Common Photography Questions From Beginners, 13-15
13 Why are my winter outdoor portraits so dull?
It’s a common complaint. You need to get light onto your subject’s face to lighten them up. As sunlight comes from above, people often end up with shadows on their faces, or on an overcast winter’s day or shooting in the shade, there may be hardly any useful light.
The solution is to use a reflector – a pop-up reflective surface that bounces light back onto people’s faces to brighten up portraits. Alternatively, use a little ‘fill flash’ – use your pop-up flash in Aperture or Shutter Priority mode.
14 What time of day is best to photograph buildings?
It’s a question of timing: which direction does the building you want to photograph face, and what time of year is it? Once you know this, you can work out when the sunlight will hit it for the best lighting – The Photographer’s Ephemeris is an excellent free resource for determining this.
Towards the start or end of the day, when the sun is lower in the sky, is often best; this creates longer shadows to add depth and accentuate the shape of the structure.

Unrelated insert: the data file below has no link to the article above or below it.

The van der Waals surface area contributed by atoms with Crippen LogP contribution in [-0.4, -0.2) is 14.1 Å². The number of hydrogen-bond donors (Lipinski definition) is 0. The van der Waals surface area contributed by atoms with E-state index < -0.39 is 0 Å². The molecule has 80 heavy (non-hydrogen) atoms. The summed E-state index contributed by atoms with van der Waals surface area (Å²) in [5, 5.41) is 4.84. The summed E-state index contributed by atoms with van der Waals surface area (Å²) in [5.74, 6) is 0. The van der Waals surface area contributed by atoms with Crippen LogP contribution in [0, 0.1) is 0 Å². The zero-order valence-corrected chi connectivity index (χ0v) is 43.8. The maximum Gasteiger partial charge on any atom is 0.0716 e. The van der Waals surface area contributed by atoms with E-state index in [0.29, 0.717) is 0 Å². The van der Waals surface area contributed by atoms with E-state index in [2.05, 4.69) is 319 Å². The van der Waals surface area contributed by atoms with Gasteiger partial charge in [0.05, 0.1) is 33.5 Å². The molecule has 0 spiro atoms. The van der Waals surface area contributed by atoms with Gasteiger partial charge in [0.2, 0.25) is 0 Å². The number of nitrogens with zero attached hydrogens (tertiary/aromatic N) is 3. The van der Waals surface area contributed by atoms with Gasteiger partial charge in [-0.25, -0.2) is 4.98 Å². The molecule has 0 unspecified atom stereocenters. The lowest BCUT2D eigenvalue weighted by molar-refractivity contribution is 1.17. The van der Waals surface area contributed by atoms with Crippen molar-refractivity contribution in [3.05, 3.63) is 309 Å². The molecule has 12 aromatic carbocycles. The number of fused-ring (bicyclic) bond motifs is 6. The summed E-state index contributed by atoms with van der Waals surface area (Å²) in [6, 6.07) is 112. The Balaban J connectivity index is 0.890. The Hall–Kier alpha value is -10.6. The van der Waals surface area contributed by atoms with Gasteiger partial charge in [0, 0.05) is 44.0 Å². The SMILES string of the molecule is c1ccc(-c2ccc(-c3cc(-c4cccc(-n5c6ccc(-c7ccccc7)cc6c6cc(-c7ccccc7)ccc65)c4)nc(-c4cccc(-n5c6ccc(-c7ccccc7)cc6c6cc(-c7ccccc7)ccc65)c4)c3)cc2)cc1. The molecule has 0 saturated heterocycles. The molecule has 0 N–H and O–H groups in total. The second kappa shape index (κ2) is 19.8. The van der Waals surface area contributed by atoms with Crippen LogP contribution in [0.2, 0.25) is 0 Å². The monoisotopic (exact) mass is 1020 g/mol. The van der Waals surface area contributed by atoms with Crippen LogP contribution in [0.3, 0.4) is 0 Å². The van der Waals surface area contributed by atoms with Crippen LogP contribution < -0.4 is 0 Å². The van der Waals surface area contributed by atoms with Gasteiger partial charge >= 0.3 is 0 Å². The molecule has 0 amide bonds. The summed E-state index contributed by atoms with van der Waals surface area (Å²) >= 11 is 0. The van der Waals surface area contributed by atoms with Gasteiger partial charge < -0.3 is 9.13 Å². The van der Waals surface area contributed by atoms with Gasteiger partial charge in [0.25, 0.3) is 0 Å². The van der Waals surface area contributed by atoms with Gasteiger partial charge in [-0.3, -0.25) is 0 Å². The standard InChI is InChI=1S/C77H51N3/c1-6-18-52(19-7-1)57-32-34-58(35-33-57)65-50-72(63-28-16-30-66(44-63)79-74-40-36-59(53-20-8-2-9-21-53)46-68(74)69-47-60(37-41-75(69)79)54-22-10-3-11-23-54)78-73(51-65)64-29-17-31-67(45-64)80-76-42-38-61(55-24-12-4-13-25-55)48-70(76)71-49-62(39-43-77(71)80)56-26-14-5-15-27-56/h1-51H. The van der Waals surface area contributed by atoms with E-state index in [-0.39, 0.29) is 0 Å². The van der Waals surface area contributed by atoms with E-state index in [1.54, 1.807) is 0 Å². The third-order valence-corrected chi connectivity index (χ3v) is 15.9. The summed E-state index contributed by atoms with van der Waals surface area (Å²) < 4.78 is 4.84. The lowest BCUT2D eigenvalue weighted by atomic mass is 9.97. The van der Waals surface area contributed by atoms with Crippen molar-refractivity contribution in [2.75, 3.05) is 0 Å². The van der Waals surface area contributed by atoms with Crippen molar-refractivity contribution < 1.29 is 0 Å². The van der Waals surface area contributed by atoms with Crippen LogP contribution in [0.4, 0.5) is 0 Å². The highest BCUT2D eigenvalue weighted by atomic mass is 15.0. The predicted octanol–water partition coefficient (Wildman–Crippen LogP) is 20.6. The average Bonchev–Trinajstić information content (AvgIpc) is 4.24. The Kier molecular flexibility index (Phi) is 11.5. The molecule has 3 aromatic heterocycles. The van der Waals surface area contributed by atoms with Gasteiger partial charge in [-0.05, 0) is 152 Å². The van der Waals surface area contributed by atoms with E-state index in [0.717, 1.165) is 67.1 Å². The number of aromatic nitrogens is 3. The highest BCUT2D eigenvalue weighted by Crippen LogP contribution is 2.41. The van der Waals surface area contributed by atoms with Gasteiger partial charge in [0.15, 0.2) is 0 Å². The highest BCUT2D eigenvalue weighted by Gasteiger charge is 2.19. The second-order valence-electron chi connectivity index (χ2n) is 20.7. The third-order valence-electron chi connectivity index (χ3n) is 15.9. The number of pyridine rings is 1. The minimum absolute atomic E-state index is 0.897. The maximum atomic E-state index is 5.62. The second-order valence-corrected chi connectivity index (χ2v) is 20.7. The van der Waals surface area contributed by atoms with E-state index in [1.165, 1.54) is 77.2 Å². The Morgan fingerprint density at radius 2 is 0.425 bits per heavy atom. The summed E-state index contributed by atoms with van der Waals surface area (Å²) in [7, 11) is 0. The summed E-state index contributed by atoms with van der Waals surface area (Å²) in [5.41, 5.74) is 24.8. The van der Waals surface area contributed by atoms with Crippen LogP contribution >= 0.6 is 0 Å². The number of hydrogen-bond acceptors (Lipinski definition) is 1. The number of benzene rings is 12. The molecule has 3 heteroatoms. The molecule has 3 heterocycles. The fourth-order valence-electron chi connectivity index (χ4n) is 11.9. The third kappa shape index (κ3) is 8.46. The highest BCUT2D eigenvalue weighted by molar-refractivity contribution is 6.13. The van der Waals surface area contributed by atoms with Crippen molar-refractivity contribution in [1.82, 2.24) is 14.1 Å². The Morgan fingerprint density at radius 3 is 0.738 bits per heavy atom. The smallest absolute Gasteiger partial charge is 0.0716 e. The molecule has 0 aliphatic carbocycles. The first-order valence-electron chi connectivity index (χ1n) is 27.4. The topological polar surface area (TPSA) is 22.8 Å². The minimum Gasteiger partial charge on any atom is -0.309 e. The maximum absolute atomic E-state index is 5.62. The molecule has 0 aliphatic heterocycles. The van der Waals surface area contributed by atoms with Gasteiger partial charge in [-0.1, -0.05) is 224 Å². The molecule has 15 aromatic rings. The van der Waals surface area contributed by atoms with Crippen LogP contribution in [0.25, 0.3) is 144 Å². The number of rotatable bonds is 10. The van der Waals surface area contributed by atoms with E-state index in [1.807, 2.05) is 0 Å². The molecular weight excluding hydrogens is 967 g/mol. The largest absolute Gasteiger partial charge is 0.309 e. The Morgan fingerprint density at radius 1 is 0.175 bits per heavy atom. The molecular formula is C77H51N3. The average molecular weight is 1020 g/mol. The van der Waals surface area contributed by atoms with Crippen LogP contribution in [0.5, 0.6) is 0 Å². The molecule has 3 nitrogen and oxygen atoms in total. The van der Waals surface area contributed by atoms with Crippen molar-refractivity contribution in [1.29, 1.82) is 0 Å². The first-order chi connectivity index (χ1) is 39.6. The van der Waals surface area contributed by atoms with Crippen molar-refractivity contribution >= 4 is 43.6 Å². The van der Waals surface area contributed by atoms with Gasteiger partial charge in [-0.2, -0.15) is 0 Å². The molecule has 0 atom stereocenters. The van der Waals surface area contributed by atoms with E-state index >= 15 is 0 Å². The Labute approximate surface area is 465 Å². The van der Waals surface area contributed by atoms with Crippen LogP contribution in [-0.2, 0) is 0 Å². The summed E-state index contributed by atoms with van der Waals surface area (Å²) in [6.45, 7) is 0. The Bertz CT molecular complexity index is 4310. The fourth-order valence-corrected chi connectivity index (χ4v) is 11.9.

Sherborne Abbey, in our example shots, faces south, and so is sunlit throughout the day. Even so, shooting at the wrong time can have the sun casting a distracting shadow or ducking behind a cloud, resulting in a lacklustre shot.
Selecting another angle, or waiting for a break in the clouds, can make or break a photo…
15 How do I use Live View on my LCD?
We love using Live View and have been converts since it first appeared. It’s brilliant whenever you’re shooting with a tripod, and we use it without fail when we’re taking still life, macro and landscape photographs – it makes it so easy to frame and focus with total accuracy, as well as getting a ‘live view’, so you can adjust your exposure before you take a shot. Here’s how to get set up for Live View shooting:
To begin Live View shooting, first press the Live View button on the back of your camera, just right of the eye-piece. Make sure you’re switched to stills shooting, and not video.
Use the grid display to aid composition and the digital level for a straight shot, press Info/Disp until these appear. Zoom in/out on your lens and fine-tune your tripod for the best composition.
Place the square over your focal point. Zoom in to x5 or x10 by pressing the magnifying glass button, switch to manual focus (MF) and twist the focus ring until the image is sharp. Zoom out.
You can also read the histogram to check your exposure – press Info/Disp until the graph appears. Use Exposure Compensation to brighten or darken the shot if necessary.